Building your business one cookie at a time

By Frank Demmler

Many businesses are self-contained economic units. Restaurants, retail outlets, day care centers, bowling alleys and movie theaters are some obvious examples. Each unit has a limit to its growth – physical capacity, production capacity, geography, hours in a day, legal limits on hours of operation, etc.

Growth of these businesses is accomplished through opening new units. These are often called “cookie cutter” businesses; the proven formula is repeated time after time. Among the approaches to growth are:

Š      organic growth – one unit at a time as resources permit,

Š      chain of company-owned units – preplanned opening of multiple units, and

Š      franchising – preplanned system that enables others to own and operate units.

Each path is materially different from the others, and should be carefully chosen.

More on that later.

Template for Growth

Regardless of the growth strategy, in my opinion, the initial steps can be very similar:

Initial unit

Develop a plan, get constructive criticism by those knowledgeable in the business, and launch the first unit.  One of the primary purposes for this first unit is to find out what’s right and wrong with your plan.

If you’ve already had profit and loss responsibility for a unit of an existing chain (which I highly recommend), you are still likely to experience some surprises with the start up process, and you will definitely be challenged by cash flow management.

If you have never run a business like the one you are starting (as is often the case with restaurants and retail outlets), you will be on a steep learning curve. You are likely to be amazed by the differences between reality and your plan.

Concept refinement

Now that the real world has infiltrated your dream, you need to make the necessary adjustments and confirm their effectiveness. Depending upon many factors, it is possible (although unlikely) that a second unit is all that will be necessary.

The primary purpose of this step is to determine the “cookie’s recipe,” so to speak.  What needs to be done so that a single unit will financially and operationally attractive.

Proof of Concept

This is the critical step in the process. Your personal involvement in the prior steps will be a significant factor in their success.  In order to grow, you will need to package the process and confirm that someone can be taught to do what you’ve done.

Among other things, during this step you will develop a training program and an operations manual.  The manual will be a “cookbook” for starting and running a single unit. This is not a trivial task. It needs to go into excruciating detail so that a unit manager can refer to it whenever she has a question.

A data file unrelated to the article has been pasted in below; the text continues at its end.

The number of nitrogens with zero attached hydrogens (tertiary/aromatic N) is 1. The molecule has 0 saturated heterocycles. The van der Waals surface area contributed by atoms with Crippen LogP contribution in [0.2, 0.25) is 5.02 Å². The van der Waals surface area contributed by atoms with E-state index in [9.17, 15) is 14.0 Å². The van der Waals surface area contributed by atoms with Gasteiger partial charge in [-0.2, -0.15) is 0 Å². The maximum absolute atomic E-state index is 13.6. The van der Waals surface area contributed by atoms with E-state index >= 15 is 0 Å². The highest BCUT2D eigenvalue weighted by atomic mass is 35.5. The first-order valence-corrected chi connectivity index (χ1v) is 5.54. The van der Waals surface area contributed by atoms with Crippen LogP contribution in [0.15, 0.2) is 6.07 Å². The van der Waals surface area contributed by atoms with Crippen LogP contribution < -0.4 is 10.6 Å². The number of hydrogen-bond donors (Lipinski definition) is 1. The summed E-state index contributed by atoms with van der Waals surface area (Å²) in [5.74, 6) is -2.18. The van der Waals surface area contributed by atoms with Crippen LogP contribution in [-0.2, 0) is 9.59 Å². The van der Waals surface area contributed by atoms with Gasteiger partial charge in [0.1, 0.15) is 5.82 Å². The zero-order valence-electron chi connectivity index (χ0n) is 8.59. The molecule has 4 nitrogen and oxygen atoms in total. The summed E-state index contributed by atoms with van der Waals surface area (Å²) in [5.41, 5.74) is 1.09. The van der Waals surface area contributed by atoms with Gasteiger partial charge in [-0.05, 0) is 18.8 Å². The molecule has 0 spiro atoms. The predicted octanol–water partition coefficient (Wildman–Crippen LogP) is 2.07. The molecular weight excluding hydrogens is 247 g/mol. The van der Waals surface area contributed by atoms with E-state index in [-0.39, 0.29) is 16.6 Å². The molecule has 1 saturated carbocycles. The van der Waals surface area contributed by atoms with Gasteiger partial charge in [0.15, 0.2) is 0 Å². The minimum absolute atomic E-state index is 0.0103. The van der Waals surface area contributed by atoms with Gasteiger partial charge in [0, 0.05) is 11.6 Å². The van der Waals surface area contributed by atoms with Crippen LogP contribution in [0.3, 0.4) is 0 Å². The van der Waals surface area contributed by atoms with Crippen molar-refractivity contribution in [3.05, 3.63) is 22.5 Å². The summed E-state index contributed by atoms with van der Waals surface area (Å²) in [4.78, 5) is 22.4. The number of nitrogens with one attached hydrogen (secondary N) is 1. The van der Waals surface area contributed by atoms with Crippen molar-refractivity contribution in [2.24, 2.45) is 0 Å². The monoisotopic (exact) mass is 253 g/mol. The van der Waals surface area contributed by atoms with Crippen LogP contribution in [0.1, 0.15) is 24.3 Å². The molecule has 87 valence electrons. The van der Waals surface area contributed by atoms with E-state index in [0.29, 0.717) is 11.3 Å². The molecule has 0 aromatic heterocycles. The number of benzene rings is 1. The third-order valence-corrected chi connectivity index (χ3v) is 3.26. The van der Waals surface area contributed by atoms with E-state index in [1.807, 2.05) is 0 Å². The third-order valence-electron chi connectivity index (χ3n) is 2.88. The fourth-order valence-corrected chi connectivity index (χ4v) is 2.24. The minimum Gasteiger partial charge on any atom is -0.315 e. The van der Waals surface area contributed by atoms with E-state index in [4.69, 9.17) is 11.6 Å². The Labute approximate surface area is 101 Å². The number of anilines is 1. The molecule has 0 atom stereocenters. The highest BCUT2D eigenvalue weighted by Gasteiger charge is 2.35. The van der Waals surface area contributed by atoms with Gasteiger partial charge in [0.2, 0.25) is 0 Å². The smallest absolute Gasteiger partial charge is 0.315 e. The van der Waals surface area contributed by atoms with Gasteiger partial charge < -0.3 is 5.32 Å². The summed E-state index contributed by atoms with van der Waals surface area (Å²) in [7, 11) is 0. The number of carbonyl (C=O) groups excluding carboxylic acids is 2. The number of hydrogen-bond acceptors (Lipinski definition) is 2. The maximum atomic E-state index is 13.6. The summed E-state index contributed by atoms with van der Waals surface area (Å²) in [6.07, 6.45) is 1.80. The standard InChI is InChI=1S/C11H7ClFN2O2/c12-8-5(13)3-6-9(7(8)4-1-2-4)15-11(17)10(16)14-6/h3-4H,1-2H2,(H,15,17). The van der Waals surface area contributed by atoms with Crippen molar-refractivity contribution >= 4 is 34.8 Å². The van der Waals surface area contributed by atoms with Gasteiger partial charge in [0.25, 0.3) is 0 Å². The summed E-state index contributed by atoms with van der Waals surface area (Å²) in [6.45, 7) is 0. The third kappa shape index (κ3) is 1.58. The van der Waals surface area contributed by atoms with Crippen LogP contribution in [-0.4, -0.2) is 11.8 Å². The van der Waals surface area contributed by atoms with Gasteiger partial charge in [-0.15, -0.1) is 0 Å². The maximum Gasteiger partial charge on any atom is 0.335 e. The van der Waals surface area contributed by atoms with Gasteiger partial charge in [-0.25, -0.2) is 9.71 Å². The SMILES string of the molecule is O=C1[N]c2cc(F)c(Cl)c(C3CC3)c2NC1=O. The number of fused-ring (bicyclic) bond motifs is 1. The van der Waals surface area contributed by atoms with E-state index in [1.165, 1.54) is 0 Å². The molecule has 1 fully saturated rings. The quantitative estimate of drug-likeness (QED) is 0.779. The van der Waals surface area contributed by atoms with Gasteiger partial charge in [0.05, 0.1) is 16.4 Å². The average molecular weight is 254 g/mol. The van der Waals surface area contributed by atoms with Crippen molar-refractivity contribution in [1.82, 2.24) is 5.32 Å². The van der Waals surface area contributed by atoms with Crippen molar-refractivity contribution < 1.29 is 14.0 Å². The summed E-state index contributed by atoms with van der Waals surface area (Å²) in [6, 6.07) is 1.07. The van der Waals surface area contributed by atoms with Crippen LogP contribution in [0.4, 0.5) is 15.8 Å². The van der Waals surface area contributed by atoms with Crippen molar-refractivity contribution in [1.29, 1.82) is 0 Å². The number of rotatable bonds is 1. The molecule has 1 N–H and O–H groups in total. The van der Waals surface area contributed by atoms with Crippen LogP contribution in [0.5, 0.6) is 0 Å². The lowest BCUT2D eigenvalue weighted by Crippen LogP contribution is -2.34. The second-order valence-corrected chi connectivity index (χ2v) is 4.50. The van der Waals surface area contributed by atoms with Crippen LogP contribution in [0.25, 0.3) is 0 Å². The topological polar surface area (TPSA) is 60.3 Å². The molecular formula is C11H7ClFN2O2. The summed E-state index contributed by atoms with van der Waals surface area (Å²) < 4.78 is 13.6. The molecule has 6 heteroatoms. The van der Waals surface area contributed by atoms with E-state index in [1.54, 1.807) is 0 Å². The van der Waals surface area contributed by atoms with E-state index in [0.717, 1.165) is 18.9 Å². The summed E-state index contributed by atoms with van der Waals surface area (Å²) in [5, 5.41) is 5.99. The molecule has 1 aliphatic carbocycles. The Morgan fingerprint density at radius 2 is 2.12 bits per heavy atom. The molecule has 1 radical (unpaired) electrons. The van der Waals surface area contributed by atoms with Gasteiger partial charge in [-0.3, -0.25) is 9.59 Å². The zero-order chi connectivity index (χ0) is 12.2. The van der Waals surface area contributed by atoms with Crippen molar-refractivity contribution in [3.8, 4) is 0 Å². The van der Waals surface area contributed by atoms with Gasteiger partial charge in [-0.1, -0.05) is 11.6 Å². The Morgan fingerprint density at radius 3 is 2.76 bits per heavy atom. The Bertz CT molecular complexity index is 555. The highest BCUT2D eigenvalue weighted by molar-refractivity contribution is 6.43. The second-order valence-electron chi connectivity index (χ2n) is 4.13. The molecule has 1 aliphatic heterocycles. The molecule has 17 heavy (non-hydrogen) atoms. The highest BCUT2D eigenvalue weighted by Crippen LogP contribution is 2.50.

Other infrastructure activities

In order to grow, you will need to put certain resources in place. Someone with experience will have to prepare the aforementioned operations manual and training program.  These might be consultants, or people you hire. Someone has to do the training. Systems infrastructure will have to be selected and installed.  The overall complexity of everything will stress your ability to manage it.

One of the critical skills that you will have to develop is that of site selection. “Location, location, location” will be a critical factor in the success of your operating units.  You may be able to base your first few locations based upon your “gut,” but ultimately you will have to reduce it to a disciplined, data-based process.

Other activities depend on your growth strategy.  Company-owned stores will require sophisticated financial management, for example.  Franchising will require a franchisee solicitation marketing program, and people to implement it.

As I believe you have surmised, these steps require a great deal of effort, advanced planning, and resources (capital).

Next week we’ll take a look at the financial considerations for each path.

Frank Demmler is Associate Teaching Professor of Entrepreneurship at the Donald H. Jones Center for Entrepreneurship at the Tepper School of Business at Carnegie Mellon University. Previously he was president & CEO of the Future Fund, general partner of the Pittsburgh Seed Fund, co-founder & investment advisor to the Western Pennsylvania Adventure Capital Fund, as well as vice president, venture development, for The Enterprise Corporation of Pittsburgh. An archive of this series of articles can be found at my website.